Not slow, frail, or dim-witted: railing against ageist stereotypes

Stop patronising older people. Lee Janogly argues that they are deserving of a lot more respect

My friend Eileen, 84, went to her doctor with a minor ailment. She happened to be accompanied by her daughter as they were going shopping afterwards. Once seated, the doctor – male – turned to her daughter and said soothingly, “So how has she been lately?” 

Eileen raised her arm and said “Hello doctor, I’m here! I’m not deaf or senile, I can answer for myself.” The doctor had the grace to look slightly abashed. 

On a recent episode of Have I Got News for You, a comedian gave his impression of an old person eating ice cream. Hunched over, he screwed up his face and mimicked licking an imaginary cornet whilst making slurping noises. This was spiteful and demeaning. I know this comedian is the father of two young children. Why is he teaching them it’s OK to represent older people this way?

While it seems we have reached a stage where everyone is offended by everything, it is correct that no-one should be mocked for the colour of their skin or their religious beliefs. However, old people are fair game for verbal abuse. Jokes about deafness, incontinence and senility are acceptable subjects for humour and no-one turns a hair. Phrases like “grumpy old sod” and “stupid old bat” are commonplace. Ageism – that is when people are defined by their age rather than their personality, individuality or beliefs – is alive and well in our society. 

What about the way older people are portrayed in films and sitcoms? They always seem to have stooped postures, wrinkles and grey or thinning hair. A grandfather is introduced descending the stairs in a stairlift clutching a walking stick; that’s that one sorted. 

We are not all sitting at home knitting covers for our hot water bottles.

These stereotypes bear no resemblance to the people I know in their 70s and 80s. That is why I have written my book, Getting Old, Deal with it. I want to dispel the notion that old people are slow, frail, dim-witted and, to use a favourite media phrase, a “burden
on society”. 

All the people I mix with ensure their days are filled with activities: they are either looking after grandchildren in the school holidays, going to the gym, doing charity work or meeting their friends for lunch and playing bridge or bingo. They are nothing like the frail pensioners depicted in the media. We are not all sitting at home knitting covers for our hot water bottles.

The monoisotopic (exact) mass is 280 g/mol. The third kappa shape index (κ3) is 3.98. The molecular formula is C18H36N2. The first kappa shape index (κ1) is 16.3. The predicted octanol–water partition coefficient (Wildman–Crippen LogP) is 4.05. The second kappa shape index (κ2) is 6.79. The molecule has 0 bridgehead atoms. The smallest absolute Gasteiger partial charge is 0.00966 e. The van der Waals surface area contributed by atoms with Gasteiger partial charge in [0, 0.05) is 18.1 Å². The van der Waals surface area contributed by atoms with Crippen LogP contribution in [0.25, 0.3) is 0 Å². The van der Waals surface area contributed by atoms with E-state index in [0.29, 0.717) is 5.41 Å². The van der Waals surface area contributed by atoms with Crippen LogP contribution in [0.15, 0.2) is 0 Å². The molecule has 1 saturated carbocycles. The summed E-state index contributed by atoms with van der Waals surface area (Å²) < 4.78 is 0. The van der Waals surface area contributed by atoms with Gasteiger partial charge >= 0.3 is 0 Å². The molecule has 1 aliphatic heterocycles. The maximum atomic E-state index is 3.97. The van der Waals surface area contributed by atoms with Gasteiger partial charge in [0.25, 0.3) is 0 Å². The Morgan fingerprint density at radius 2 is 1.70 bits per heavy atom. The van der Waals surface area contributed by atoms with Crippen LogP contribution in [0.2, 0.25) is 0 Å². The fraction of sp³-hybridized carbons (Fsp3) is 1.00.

Let’s knock some of the more common myths on the head: For starters, the general assumption is that old people are
slow-minded. This is not so. There may be some cognitive changes as they age but this just means they may perform better in certain areas of intelligence and not so well in others. Maybe they find it difficult to add up a series of numbers in their heads, but I’m sure the younger generation with their reliance on the calculators on their phones would be exactly the same. Their grandparents adapt to the slowing of memory by making lists and altering their approach to retaining information. Certain mental capabilities that depend very much on accumulated experience and knowledge, like dealing with people in authority, clearly get better with time. 

Motoring organisations acknowledge that older people have fewer accidents than youngsters hot-rodding it along the motorways (we’ll overlook Prince Philip somersaulting his car at the age of 97!). They’re aware that their reactions may be slightly slower so they drive more cautiously and with greater care on the road. 

Another assumption is that old people are weak and fragile. Some may be, especially if they’ve suffered a fall which has knocked their confidence. But I go to a gym in North London and most of the treadmills are occupied by white-haired people striding along to pounding music. 

The popular saying “You can’t teach an old dog new tricks” is also a fallacy. While researching my book I spoke to many people in their 70s and 80s who were taking courses in writing, painting, architecture appreciation or learning a new language. The most popular pastime was compiling a memoir of their lives for their grandchildren, who probably couldn’t care less at this juncture – but when they become parents themselves they might be fascinated by grandma’s life story. 

Older people will admit they can be forgetful and worry when a familiar name escapes them.  They can picture the face but the name is just on the edge of their memory, and the more they strive, the more elusive it becomes. Later, when they are relaxed and thinking about something else, the name will pop back into their minds. The only reassurance is that it happens to everyone, including
young people.  

Surely it’s time to knock the numerous negative stereotypes on the head and acknowledge that old people are just young people who have lived longer. We’re all on a continuum from young to old, we’re not two separate species. So how about making a pact; we’ll appreciate each other’s differences and opinions and be kind to one another. Wouldn’t that be nice?

Getting Old: Deal with it by Lee Janogly is out now (Mensch, £10)

Illustration: Joseph Joyce